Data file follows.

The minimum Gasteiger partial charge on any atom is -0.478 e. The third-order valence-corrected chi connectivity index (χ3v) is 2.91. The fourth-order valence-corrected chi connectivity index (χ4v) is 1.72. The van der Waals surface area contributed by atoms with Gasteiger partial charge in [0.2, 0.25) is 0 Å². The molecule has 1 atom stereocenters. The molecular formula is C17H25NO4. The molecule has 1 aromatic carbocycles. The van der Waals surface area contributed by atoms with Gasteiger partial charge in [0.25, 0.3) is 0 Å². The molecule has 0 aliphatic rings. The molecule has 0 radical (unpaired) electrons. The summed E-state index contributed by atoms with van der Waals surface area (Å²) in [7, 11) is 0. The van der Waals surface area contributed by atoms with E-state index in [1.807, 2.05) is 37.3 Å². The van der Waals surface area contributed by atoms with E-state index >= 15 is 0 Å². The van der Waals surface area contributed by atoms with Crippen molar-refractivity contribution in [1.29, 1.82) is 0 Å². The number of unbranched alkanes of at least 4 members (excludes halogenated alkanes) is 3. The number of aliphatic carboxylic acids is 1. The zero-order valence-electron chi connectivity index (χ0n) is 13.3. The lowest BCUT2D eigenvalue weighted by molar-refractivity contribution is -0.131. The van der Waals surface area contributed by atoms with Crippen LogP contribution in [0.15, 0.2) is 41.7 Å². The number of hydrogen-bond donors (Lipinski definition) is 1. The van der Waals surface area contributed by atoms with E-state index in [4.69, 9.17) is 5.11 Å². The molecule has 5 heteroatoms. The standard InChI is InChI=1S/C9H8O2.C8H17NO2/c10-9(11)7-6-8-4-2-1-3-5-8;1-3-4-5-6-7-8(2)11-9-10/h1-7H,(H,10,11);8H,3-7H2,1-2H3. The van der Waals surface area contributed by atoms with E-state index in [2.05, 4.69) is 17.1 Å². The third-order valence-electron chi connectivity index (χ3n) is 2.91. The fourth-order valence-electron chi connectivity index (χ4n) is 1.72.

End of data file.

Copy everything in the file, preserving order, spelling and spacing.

The minimum Gasteiger partial charge on any atom is -0.478 e. The third-order valence-corrected chi connectivity index (χ3v) is 2.91. The fourth-order valence-corrected chi connectivity index (χ4v) is 1.72. The van der Waals surface area contributed by atoms with Gasteiger partial charge in [0.2, 0.25) is 0 Å². The molecule has 1 atom stereocenters. The molecular formula is C17H25NO4. The molecule has 1 aromatic carbocycles. The van der Waals surface area contributed by atoms with Gasteiger partial charge in [0.25, 0.3) is 0 Å². The molecule has 0 aliphatic rings. The molecule has 0 radical (unpaired) electrons. The summed E-state index contributed by atoms with van der Waals surface area (Å²) in [7, 11) is 0. The van der Waals surface area contributed by atoms with E-state index in [1.807, 2.05) is 37.3 Å². The van der Waals surface area contributed by atoms with E-state index >= 15 is 0 Å². The van der Waals surface area contributed by atoms with Crippen molar-refractivity contribution in [1.29, 1.82) is 0 Å². The number of unbranched alkanes of at least 4 members (excludes halogenated alkanes) is 3. The number of aliphatic carboxylic acids is 1. The zero-order valence-electron chi connectivity index (χ0n) is 13.3. The lowest BCUT2D eigenvalue weighted by molar-refractivity contribution is -0.131. The van der Waals surface area contributed by atoms with Crippen LogP contribution in [0.15, 0.2) is 41.7 Å². The number of hydrogen-bond donors (Lipinski definition) is 1. The van der Waals surface area contributed by atoms with E-state index in [4.69, 9.17) is 5.11 Å². The molecule has 5 heteroatoms. The standard InChI is InChI=1S/C9H8O2.C8H17NO2/c10-9(11)7-6-8-4-2-1-3-5-8;1-3-4-5-6-7-8(2)11-9-10/h1-7H,(H,10,11);8H,3-7H2,1-2H3. The van der Waals surface area contributed by atoms with E-state index in [2.05, 4.69) is 17.1 Å². The third-order valence-electron chi connectivity index (χ3n) is 2.91. The fourth-order valence-electron chi connectivity index (χ4n) is 1.72.